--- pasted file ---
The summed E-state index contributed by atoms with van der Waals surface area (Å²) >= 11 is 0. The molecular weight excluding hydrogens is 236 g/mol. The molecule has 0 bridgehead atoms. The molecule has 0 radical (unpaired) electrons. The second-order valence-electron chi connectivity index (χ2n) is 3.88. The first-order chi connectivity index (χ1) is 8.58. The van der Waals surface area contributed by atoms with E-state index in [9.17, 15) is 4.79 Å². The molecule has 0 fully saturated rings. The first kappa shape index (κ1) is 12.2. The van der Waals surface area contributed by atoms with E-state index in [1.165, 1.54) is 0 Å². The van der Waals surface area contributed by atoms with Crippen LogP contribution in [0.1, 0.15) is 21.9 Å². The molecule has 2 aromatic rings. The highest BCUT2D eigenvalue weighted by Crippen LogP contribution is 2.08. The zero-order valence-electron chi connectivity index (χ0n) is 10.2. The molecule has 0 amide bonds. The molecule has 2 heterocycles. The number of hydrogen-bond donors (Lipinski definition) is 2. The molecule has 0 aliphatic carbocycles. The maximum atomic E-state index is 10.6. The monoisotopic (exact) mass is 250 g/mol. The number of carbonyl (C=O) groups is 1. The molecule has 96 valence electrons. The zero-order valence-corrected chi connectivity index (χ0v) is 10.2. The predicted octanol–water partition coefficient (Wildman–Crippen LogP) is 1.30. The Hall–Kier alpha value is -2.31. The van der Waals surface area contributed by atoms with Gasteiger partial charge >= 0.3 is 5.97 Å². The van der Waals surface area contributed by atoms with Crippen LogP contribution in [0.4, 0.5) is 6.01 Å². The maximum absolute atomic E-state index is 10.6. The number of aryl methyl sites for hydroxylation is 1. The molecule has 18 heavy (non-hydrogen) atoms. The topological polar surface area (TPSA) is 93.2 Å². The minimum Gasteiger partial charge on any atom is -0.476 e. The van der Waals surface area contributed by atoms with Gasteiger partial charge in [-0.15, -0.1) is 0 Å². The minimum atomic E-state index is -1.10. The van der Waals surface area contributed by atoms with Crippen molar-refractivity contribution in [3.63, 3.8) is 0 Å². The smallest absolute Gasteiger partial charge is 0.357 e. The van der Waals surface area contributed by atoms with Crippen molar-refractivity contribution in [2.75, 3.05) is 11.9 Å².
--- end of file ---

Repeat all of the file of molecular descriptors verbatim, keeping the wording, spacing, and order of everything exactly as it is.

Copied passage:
The summed E-state index contributed by atoms with van der Waals surface area (Å²) >= 11 is 0. The molecular weight excluding hydrogens is 236 g/mol. The molecule has 0 bridgehead atoms. The molecule has 0 radical (unpaired) electrons. The second-order valence-electron chi connectivity index (χ2n) is 3.88. The first-order chi connectivity index (χ1) is 8.58. The van der Waals surface area contributed by atoms with E-state index in [9.17, 15) is 4.79 Å². The molecule has 0 fully saturated rings. The first kappa shape index (κ1) is 12.2. The van der Waals surface area contributed by atoms with E-state index in [1.165, 1.54) is 0 Å². The van der Waals surface area contributed by atoms with Crippen LogP contribution in [0.1, 0.15) is 21.9 Å². The molecule has 2 aromatic rings. The highest BCUT2D eigenvalue weighted by Crippen LogP contribution is 2.08. The zero-order valence-electron chi connectivity index (χ0n) is 10.2. The molecule has 0 amide bonds. The molecule has 2 heterocycles. The number of hydrogen-bond donors (Lipinski definition) is 2. The molecule has 0 aliphatic carbocycles. The maximum atomic E-state index is 10.6. The monoisotopic (exact) mass is 250 g/mol. The number of carbonyl (C=O) groups is 1. The molecule has 96 valence electrons. The zero-order valence-corrected chi connectivity index (χ0v) is 10.2. The predicted octanol–water partition coefficient (Wildman–Crippen LogP) is 1.30. The Hall–Kier alpha value is -2.31. The van der Waals surface area contributed by atoms with Gasteiger partial charge >= 0.3 is 5.97 Å². The van der Waals surface area contributed by atoms with Crippen LogP contribution in [0.4, 0.5) is 6.01 Å². The maximum absolute atomic E-state index is 10.6. The number of aryl methyl sites for hydroxylation is 1. The molecule has 18 heavy (non-hydrogen) atoms. The topological polar surface area (TPSA) is 93.2 Å². The minimum Gasteiger partial charge on any atom is -0.476 e. The van der Waals surface area contributed by atoms with Gasteiger partial charge in [-0.15, -0.1) is 0 Å². The minimum atomic E-state index is -1.10. The van der Waals surface area contributed by atoms with Crippen molar-refractivity contribution in [3.63, 3.8) is 0 Å². The smallest absolute Gasteiger partial charge is 0.357 e. The van der Waals surface area contributed by atoms with Crippen molar-refractivity contribution in [2.75, 3.05) is 11.9 Å².